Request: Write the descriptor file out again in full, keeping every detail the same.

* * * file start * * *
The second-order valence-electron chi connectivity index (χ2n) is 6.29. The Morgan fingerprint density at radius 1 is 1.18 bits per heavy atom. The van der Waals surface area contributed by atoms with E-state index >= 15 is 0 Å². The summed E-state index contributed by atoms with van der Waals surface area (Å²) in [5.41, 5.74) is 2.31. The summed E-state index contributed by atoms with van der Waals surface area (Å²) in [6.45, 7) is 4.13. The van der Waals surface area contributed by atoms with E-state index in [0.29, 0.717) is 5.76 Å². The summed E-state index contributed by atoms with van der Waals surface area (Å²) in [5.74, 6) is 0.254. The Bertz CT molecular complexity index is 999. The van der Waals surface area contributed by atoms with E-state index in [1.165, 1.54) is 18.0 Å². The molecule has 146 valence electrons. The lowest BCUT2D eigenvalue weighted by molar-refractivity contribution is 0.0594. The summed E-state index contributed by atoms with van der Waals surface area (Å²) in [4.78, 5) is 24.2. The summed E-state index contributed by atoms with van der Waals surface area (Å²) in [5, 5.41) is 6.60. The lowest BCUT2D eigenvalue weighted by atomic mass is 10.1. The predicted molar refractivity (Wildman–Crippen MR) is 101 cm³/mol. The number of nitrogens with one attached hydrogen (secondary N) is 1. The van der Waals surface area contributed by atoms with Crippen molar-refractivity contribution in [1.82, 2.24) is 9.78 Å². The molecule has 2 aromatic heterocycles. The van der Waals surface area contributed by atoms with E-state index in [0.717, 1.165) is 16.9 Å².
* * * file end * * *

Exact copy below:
The second-order valence-electron chi connectivity index (χ2n) is 6.29. The Morgan fingerprint density at radius 1 is 1.18 bits per heavy atom. The van der Waals surface area contributed by atoms with E-state index >= 15 is 0 Å². The summed E-state index contributed by atoms with van der Waals surface area (Å²) in [5.41, 5.74) is 2.31. The summed E-state index contributed by atoms with van der Waals surface area (Å²) in [6.45, 7) is 4.13. The van der Waals surface area contributed by atoms with E-state index in [0.29, 0.717) is 5.76 Å². The summed E-state index contributed by atoms with van der Waals surface area (Å²) in [5.74, 6) is 0.254. The Bertz CT molecular complexity index is 999. The van der Waals surface area contributed by atoms with E-state index in [1.165, 1.54) is 18.0 Å². The molecule has 146 valence electrons. The lowest BCUT2D eigenvalue weighted by molar-refractivity contribution is 0.0594. The summed E-state index contributed by atoms with van der Waals surface area (Å²) in [4.78, 5) is 24.2. The summed E-state index contributed by atoms with van der Waals surface area (Å²) in [5, 5.41) is 6.60. The lowest BCUT2D eigenvalue weighted by atomic mass is 10.1. The predicted molar refractivity (Wildman–Crippen MR) is 101 cm³/mol. The number of nitrogens with one attached hydrogen (secondary N) is 1. The van der Waals surface area contributed by atoms with Crippen molar-refractivity contribution in [1.82, 2.24) is 9.78 Å². The molecule has 2 aromatic heterocycles. The van der Waals surface area contributed by atoms with E-state index in [0.717, 1.165) is 16.9 Å².